After attending the recent Tin House conference in Portland, I headed east for a few days into the (for most) uncharted lands of Eastern Oregon. The Cascades (which include the well-known Mount Hood) form a rain-shadow that separates the green well-watered western third of the state from the sparsely populated high desert east of Bend. (Yes, desert in Oregon.) It’s stunning country that even life-long Oregonians rarely if ever see. Largely ranch country, the area holds some wonderful towns, with solid bookstores to boot: La Grande, Enterprise, Baker City, Burns. And drive-through espresso shacks everywhere.
The landscape calls to mind the following quote from Wallace Stevens, cited in the fine Eastern Oregon literary magazine High Desert Journal. Riding a train in 1904, he noted,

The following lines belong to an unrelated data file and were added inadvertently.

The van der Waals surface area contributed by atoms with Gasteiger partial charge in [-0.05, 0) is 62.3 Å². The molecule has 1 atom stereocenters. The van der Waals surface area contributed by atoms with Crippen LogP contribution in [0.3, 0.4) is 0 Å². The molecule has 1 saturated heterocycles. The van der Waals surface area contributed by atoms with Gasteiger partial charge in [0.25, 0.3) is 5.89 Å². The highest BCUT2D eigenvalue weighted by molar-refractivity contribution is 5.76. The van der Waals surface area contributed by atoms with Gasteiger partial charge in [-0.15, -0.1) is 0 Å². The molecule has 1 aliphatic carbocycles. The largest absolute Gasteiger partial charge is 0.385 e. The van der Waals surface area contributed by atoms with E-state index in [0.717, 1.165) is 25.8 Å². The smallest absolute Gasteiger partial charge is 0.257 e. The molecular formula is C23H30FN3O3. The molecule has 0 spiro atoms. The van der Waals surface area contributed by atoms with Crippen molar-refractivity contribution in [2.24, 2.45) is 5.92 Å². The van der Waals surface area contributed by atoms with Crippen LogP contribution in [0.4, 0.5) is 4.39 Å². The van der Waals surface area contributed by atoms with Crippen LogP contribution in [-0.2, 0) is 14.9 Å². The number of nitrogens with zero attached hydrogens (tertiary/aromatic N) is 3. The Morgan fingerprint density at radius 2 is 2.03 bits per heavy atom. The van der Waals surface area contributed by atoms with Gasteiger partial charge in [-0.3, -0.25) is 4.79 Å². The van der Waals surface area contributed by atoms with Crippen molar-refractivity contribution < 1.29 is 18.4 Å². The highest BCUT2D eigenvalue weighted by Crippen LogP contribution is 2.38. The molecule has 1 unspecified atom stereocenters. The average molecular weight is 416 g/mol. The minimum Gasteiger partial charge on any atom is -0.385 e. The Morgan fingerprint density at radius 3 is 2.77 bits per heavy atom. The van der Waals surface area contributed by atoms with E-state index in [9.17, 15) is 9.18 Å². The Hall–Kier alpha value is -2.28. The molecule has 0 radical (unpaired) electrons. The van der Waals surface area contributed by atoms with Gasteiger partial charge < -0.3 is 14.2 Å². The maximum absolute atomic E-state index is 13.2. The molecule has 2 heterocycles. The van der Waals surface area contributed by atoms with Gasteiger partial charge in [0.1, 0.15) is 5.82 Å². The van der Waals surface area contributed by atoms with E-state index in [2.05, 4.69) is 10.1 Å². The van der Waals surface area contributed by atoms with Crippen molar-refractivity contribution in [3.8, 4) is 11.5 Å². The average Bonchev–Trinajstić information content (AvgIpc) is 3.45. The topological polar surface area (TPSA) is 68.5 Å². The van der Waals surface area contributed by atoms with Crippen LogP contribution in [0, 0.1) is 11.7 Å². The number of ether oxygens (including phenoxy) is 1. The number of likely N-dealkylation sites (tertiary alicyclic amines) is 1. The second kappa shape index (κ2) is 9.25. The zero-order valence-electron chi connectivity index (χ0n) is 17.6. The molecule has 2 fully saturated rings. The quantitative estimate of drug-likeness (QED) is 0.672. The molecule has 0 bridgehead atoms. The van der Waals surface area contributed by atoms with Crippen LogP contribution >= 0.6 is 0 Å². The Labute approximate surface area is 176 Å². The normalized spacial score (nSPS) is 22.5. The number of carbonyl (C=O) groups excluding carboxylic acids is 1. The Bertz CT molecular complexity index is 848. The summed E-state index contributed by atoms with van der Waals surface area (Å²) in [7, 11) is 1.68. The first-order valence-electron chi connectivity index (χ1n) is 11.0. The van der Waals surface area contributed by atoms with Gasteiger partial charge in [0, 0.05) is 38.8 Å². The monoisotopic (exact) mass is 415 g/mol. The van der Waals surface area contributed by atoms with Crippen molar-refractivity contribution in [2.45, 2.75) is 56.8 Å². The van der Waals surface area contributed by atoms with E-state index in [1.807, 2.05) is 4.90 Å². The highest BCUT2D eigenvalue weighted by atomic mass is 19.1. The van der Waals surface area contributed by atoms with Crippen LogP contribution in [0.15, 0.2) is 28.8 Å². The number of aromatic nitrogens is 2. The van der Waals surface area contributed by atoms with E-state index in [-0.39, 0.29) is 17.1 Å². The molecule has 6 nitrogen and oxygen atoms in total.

I thought… how utterly we have forsaken the Earth, in the sense of excluding it from our thoughts. There are but few who consider its physical hugeness, its rough enormity. It is still a disparate monstrosity, full of solitudes & barrens & wilds. It still dwarfs & terrifies & crushes. The rivers still roar, the mountains still crash, the winds still shatter. Man is an affair of cities. His gardens & orchards & fields are mere scrapings. Somehow, however, he has managed to shut out the face of the giant from his windows. But the giant is there, nevertheless.